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MTA, Metro North at a crossroads

A train leaves the Syosset LIRR train station

A train leaves the Syosset LIRR train station on July 26, 2011. Credit: Chris Ware

Daily Point

Tug of war

Usually, the committee that handles both the Long Island Rail Road and Metro-North coalesces around similar viewpoints and issues. Most of the time, there’s far more agreement than disagreement.

But the committee’s discussion of the MTA’s proposed capital plan became testy toward the end of Monday’s meeting, when representatives who support Metro-North, or represent communities on Metro-North’s lines, lamented how the funding was allocated. The 2020-24 capital plan provides the LIRR with $1 billion more than for Metro-North.

“A billion-dollar discrepancy is a tipping point. It’s too big a miss. It’s too big a discrepancy,” said committee co-chair Susan Metzger, the MTA board’s Orange County representative, who casts a joint vote with the representatives from Dutchess, Rockland and Putnam counties.

Echoing that lament was Veronica Vanterpool, a Mayor Bill de Blasio appointee, and Neal Zuckerman, the Putnam County representative.

In response, Kevin Law, the Long Island Association’s chief executive and an MTA board member, noted that one of the LIRR’s key projects — the East Side Access effort to connect the railroad to Grand Central Terminal — would help the entire system, including Metro-North. That  project also will pave the way for Metro-North’s future extension into Penn Station. There’s $798 million allocated for East Side Access in the next capital plan — about three-fourths of the discrepancy between the two railroads.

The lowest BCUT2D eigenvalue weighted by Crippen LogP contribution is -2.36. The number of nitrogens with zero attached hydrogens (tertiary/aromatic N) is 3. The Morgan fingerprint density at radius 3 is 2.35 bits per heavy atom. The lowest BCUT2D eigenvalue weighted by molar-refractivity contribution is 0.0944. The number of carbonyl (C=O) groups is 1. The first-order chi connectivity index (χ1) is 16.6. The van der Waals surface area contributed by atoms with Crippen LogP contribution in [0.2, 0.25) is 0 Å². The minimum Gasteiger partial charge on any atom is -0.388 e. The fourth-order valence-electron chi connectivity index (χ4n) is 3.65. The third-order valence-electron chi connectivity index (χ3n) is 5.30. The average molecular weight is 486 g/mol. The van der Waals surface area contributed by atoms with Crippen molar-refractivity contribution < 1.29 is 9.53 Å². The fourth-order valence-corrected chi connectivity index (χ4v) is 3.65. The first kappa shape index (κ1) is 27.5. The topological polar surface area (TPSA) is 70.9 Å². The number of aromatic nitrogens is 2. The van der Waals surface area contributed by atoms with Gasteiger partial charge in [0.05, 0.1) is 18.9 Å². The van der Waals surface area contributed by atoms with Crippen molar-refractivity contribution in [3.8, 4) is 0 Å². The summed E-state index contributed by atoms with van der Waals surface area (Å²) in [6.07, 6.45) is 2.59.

“We can’t be pitting Long Island Rail Road versus Metro-North,” Law said. “We are one system.” 

To which Metzger said, “We need to have a much longer discussion.” 

Expect more fireworks on Wednesday, when the full MTA board is expected to vote on the capital plan.

- Randi F. Marshall @RandiMarshall

Talking Point

Congestion pricing: All about the details

Even as Metro-North and the LIRR fight over the same pot of money, they’re both helped by one of the biggest sources of funding for the MTA’s $51.5 billion capital plan. That is, the tolling of Manhattan’s central business district, known as congestion pricing. 

But even as the MTA is counting on congestion pricing, there are still a lot of questions about how that revenue scheme should work. In a new report, the Regional Plan Association focuses on details such as who should be exempt, and whether pricing should vary depending on the time of day.

The RPA recommends: Tolling should be instituted both ways, so customers are charged when entering and exiting the zone, rather than one lump sum just when going into the business district. The association said that if drivers were charged in both directions, it would help to stop “toll shopping”; be more equitable because drivers are charged whether they’re heading into and out of the zone; and allow for additional differentiation, as the classification of peak times would be different for incoming traffic versus outgoing traffic.